5 awkward yet important financial conversations every couple needs to have
It’s easy to see the world through rose-colored glasses when a new love enters your life. However, you may want to get a few discussions out of the way before planning your wedding date.
Although finances aren’t exactly romantic, it’s best to make sure you and your partner are on the same page about money. Here are some important topics you should bring up during each important stage of a relationship.
Communicating Your Values
While on the first few dates with a new fling, it’s important to get everything out in the open. Communicate your values about money, goals, and how you see your future. Even asking simple questions like, “If you won the lottery, what would you do?” can tell you a lot about your potential partner.
Yours, Mine, And Ours
So, your partner passed the first test. Once you’ve decided to shack up, you’ll need to figure out how to divvy up who will be bringing what to the new homestead. You may even want to consider opening a joint checking or savings account to help you get started managing money as a couple.
Envisioning The Future
Getting engaged and eventually tying the knot means you’re ready to commit. This is the perfect time to initiate financial conversations about what you have right now and what you want in the future. Discuss everything from how many kids you want to how much retirement income you’ll need to be comfortable later in life.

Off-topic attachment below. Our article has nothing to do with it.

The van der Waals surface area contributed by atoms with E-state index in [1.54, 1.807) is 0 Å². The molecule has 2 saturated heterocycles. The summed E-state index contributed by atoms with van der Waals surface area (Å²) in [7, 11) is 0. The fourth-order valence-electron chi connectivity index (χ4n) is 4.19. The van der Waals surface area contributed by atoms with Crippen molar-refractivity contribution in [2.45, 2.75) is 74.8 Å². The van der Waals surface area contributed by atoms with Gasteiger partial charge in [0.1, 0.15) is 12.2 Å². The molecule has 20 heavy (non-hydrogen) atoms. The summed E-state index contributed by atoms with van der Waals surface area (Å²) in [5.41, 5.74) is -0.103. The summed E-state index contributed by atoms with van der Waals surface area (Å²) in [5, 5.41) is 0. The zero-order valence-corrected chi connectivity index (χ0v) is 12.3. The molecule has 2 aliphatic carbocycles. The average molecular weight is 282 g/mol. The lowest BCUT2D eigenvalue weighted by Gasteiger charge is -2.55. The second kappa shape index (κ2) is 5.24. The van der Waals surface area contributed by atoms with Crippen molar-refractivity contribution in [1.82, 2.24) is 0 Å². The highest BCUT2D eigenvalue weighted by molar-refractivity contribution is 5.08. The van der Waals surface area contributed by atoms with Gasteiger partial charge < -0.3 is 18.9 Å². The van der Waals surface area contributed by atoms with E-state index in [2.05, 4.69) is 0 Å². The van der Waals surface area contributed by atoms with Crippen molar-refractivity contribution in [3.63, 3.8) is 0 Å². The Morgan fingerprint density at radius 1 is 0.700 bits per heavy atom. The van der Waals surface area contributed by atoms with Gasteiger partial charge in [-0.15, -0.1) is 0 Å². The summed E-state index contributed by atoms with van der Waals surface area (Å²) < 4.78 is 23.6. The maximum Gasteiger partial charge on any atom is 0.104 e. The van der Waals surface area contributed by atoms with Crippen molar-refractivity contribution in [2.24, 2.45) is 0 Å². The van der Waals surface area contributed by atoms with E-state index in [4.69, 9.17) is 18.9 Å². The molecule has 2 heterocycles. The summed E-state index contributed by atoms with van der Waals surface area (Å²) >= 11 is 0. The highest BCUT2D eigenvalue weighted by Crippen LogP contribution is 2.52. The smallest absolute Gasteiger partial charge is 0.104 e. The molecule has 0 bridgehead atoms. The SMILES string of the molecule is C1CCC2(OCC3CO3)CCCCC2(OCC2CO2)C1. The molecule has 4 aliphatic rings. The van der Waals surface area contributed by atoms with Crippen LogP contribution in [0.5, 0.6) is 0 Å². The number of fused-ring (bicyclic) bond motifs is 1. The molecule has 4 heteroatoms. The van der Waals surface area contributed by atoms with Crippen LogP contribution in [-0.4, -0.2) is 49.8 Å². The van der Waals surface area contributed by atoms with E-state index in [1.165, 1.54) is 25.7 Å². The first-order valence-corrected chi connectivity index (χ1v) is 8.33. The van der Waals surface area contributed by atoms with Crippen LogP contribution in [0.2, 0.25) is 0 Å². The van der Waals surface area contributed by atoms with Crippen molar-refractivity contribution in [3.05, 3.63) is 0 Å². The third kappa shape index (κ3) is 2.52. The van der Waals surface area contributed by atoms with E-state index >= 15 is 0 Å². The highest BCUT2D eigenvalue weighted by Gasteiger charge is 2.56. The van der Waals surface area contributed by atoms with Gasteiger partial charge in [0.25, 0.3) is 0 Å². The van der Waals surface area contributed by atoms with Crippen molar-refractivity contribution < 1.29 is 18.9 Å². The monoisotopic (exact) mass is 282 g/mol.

Starting A Family
Once you have kids, your lives will dramatically change. You’ll need to have important conversations before having a child that revolve around a budget for childcare, where your children will go to school, and higher education. If you plan to help your children get through college, figure out how much money you need to save each month.
Supporting Each Other Through Retirement
This is where the comprehensive financial planning comes in. You may want to hire a professional financial planner to help you figure out how much money you’ll need in retirement, your living will, and the legacy you’ll leave your children.
Even though some of these topics may be difficult to bring up, it’ll be worth discussing in the long run.